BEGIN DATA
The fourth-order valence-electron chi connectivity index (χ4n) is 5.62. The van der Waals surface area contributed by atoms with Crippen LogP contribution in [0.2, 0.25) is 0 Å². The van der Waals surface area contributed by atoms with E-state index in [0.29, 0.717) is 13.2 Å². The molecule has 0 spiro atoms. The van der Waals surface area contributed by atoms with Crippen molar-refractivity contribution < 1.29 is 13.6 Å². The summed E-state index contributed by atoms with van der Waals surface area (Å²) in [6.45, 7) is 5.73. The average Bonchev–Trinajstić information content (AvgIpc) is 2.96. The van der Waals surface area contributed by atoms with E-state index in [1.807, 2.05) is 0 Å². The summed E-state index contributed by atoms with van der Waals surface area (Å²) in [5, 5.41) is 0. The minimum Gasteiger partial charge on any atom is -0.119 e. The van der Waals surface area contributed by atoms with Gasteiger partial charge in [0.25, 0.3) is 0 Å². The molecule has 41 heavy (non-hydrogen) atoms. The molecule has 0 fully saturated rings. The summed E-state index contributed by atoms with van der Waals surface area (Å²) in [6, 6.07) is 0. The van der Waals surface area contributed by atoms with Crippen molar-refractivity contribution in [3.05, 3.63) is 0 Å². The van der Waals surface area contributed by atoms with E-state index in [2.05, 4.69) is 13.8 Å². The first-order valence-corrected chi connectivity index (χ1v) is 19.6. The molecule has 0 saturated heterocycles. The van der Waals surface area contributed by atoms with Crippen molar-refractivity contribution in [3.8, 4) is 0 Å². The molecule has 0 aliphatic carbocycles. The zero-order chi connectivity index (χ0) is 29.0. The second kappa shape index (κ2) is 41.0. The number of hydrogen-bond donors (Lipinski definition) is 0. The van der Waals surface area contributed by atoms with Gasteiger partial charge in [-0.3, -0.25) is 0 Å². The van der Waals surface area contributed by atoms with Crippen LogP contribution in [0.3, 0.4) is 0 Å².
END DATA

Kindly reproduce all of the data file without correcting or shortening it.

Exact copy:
The fourth-order valence-electron chi connectivity index (χ4n) is 5.62. The van der Waals surface area contributed by atoms with Crippen LogP contribution in [0.2, 0.25) is 0 Å². The van der Waals surface area contributed by atoms with E-state index in [0.29, 0.717) is 13.2 Å². The molecule has 0 spiro atoms. The van der Waals surface area contributed by atoms with Crippen molar-refractivity contribution < 1.29 is 13.6 Å². The summed E-state index contributed by atoms with van der Waals surface area (Å²) in [6.45, 7) is 5.73. The average Bonchev–Trinajstić information content (AvgIpc) is 2.96. The van der Waals surface area contributed by atoms with E-state index in [1.807, 2.05) is 0 Å². The summed E-state index contributed by atoms with van der Waals surface area (Å²) in [5, 5.41) is 0. The minimum Gasteiger partial charge on any atom is -0.119 e. The van der Waals surface area contributed by atoms with Gasteiger partial charge in [0.25, 0.3) is 0 Å². The molecule has 41 heavy (non-hydrogen) atoms. The molecule has 0 fully saturated rings. The summed E-state index contributed by atoms with van der Waals surface area (Å²) in [6, 6.07) is 0. The van der Waals surface area contributed by atoms with Crippen molar-refractivity contribution in [3.05, 3.63) is 0 Å². The van der Waals surface area contributed by atoms with E-state index in [2.05, 4.69) is 13.8 Å². The first-order valence-corrected chi connectivity index (χ1v) is 19.6. The molecule has 0 saturated heterocycles. The van der Waals surface area contributed by atoms with Crippen molar-refractivity contribution in [3.8, 4) is 0 Å². The molecule has 0 aliphatic carbocycles. The zero-order chi connectivity index (χ0) is 29.0. The second kappa shape index (κ2) is 41.0. The number of hydrogen-bond donors (Lipinski definition) is 0. The van der Waals surface area contributed by atoms with Gasteiger partial charge in [-0.3, -0.25) is 0 Å². The van der Waals surface area contributed by atoms with Crippen LogP contribution in [0.3, 0.4) is 0 Å².